Two United States politicians are again trying to make changes to national copyright law to allow consumers to sell, lease or give away licensed software that they have paid for.
Known as the You Own The Devices Act (YODA), the amendment to the US Copyright Act would prevent rights holders and licensors from imposing restrictions on resale, a phenomenon that is becoming increasingly common as devices with installed software proliferate.
Currently, the US Copyright Act is written in such a fashion that license holders could take legal action against the original buyer of software - or devices that contain licensed code or content - if that person sells or gives it away, or dies and wishes to leave them as inheritance.
This is because a licensor does not relinquish ownership of copies of software in, for instance, mobile devices, and simply grants a buyer the right to use it.
Corporate firewall vendor Palo Alto Networks enforces this with a "secondary market policy" for used devices, requiring them to be re-certified for a fee.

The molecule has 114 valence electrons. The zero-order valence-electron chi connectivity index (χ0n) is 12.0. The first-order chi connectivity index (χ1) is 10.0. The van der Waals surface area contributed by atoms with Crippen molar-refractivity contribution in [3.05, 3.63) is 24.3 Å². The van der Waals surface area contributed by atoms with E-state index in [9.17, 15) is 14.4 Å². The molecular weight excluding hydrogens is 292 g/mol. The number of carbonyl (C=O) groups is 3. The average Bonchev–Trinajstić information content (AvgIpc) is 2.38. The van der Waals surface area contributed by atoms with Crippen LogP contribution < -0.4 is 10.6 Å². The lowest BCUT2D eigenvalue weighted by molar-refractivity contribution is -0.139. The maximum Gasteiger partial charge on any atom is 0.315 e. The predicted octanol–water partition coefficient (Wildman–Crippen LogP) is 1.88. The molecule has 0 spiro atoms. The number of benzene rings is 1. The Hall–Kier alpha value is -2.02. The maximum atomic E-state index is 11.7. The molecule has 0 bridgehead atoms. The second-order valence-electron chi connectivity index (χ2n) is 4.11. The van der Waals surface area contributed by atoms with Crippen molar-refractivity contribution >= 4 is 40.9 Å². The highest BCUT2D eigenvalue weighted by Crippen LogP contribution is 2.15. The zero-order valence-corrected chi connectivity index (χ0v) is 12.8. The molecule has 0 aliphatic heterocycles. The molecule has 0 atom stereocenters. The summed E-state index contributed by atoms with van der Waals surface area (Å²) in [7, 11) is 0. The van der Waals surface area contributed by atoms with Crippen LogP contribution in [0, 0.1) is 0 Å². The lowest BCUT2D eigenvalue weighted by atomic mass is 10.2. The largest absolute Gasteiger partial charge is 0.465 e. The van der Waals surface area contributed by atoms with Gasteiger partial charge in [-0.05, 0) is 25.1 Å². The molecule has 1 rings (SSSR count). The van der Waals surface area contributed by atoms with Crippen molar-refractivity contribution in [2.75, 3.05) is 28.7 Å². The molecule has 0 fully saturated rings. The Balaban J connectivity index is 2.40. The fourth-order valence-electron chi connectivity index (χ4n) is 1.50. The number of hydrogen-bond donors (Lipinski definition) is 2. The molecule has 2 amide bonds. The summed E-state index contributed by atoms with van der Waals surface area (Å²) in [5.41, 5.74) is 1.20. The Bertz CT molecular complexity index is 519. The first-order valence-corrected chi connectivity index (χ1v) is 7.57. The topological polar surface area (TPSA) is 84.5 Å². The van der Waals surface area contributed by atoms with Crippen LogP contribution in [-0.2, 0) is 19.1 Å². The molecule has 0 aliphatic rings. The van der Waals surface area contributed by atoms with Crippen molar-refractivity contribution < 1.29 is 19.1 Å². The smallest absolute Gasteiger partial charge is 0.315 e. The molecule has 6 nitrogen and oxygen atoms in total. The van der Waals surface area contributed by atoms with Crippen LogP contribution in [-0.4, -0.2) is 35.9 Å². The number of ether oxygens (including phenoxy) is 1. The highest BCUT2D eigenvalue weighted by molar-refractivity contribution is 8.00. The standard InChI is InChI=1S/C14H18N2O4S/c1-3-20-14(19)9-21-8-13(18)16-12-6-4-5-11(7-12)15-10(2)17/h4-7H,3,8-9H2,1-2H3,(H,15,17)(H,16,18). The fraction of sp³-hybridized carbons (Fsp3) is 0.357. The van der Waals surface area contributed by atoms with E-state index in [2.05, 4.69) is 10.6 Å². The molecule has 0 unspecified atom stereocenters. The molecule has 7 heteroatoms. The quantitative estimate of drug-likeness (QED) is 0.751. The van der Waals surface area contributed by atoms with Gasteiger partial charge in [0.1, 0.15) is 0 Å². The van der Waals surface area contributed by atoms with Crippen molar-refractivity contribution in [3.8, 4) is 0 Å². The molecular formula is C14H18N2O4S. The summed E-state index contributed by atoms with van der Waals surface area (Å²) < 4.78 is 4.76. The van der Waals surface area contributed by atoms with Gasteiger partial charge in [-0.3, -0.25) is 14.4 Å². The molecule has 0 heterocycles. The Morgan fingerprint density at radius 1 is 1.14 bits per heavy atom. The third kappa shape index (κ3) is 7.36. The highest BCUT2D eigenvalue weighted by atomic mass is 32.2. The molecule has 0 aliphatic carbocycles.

The proposed HR 862 amendment to the US Copyright Act was reintroduced by Democrat Congressman Jared Polis and Republican Blake Farenthold, who said an increasing amount of devices contained "essential software that make them run".
This includes smartphones and other devices, as well as music such as Apple-licensed iTunes tracks, Kindle e-books from Amazon, and other forms of digital content that presently may not be allowed to be passed onto others by buyers.
With YODA, the two Congressmen seek to strengthen the "first sale doctrine" in US copyright law that says buyers have the right to sell, lease, rent or give away works after purchase, but not copy them.
"YODA will bring our copyright laws into the 21st century and recognise that people can own and transfer devices without being strangled by paperwork and empty legal threats," Polis said.
The YODA bill was originally introduced by Farenthold in September last year, and welcomed by consumer rights advocacy groups.